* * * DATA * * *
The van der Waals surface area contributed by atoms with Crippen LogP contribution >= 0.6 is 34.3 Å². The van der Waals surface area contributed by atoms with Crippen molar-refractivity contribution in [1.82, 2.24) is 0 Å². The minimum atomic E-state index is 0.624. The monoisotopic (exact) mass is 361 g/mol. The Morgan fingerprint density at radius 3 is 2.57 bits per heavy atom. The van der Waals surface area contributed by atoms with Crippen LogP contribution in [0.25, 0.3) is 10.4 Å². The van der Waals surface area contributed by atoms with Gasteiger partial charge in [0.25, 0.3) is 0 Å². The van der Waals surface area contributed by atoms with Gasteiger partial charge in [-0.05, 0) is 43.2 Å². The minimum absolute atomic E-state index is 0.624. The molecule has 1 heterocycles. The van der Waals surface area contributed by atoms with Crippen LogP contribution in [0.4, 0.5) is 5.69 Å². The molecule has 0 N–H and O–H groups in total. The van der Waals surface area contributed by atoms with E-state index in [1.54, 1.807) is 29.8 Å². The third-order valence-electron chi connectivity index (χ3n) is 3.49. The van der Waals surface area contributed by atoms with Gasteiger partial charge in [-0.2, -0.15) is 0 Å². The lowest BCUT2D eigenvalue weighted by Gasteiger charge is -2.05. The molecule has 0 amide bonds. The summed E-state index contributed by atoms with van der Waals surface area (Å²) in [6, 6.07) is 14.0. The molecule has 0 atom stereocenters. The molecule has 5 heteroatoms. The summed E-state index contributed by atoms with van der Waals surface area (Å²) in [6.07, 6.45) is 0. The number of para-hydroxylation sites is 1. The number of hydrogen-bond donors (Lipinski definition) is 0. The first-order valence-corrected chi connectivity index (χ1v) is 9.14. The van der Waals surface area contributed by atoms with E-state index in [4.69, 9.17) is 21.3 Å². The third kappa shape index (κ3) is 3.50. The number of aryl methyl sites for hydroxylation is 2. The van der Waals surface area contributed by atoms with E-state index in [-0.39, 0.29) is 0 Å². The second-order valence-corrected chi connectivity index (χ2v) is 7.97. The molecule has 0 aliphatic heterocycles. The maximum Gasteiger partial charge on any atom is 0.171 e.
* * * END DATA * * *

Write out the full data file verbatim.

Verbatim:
The van der Waals surface area contributed by atoms with Crippen LogP contribution >= 0.6 is 34.3 Å². The van der Waals surface area contributed by atoms with Crippen molar-refractivity contribution in [1.82, 2.24) is 0 Å². The minimum atomic E-state index is 0.624. The monoisotopic (exact) mass is 361 g/mol. The Morgan fingerprint density at radius 3 is 2.57 bits per heavy atom. The van der Waals surface area contributed by atoms with Crippen LogP contribution in [0.25, 0.3) is 10.4 Å². The van der Waals surface area contributed by atoms with Gasteiger partial charge in [0.25, 0.3) is 0 Å². The van der Waals surface area contributed by atoms with Gasteiger partial charge in [-0.05, 0) is 43.2 Å². The minimum absolute atomic E-state index is 0.624. The molecule has 1 heterocycles. The van der Waals surface area contributed by atoms with Crippen LogP contribution in [0.4, 0.5) is 5.69 Å². The molecule has 0 N–H and O–H groups in total. The van der Waals surface area contributed by atoms with E-state index in [1.54, 1.807) is 29.8 Å². The third-order valence-electron chi connectivity index (χ3n) is 3.49. The van der Waals surface area contributed by atoms with Gasteiger partial charge in [-0.2, -0.15) is 0 Å². The lowest BCUT2D eigenvalue weighted by Gasteiger charge is -2.05. The molecule has 0 amide bonds. The summed E-state index contributed by atoms with van der Waals surface area (Å²) in [6, 6.07) is 14.0. The molecule has 0 atom stereocenters. The molecule has 5 heteroatoms. The summed E-state index contributed by atoms with van der Waals surface area (Å²) in [6.07, 6.45) is 0. The number of para-hydroxylation sites is 1. The number of hydrogen-bond donors (Lipinski definition) is 0. The first-order valence-corrected chi connectivity index (χ1v) is 9.14. The van der Waals surface area contributed by atoms with E-state index in [4.69, 9.17) is 21.3 Å². The third kappa shape index (κ3) is 3.50. The number of aryl methyl sites for hydroxylation is 2. The van der Waals surface area contributed by atoms with E-state index in [-0.39, 0.29) is 0 Å². The second-order valence-corrected chi connectivity index (χ2v) is 7.97. The molecule has 0 aliphatic heterocycles. The maximum Gasteiger partial charge on any atom is 0.171 e.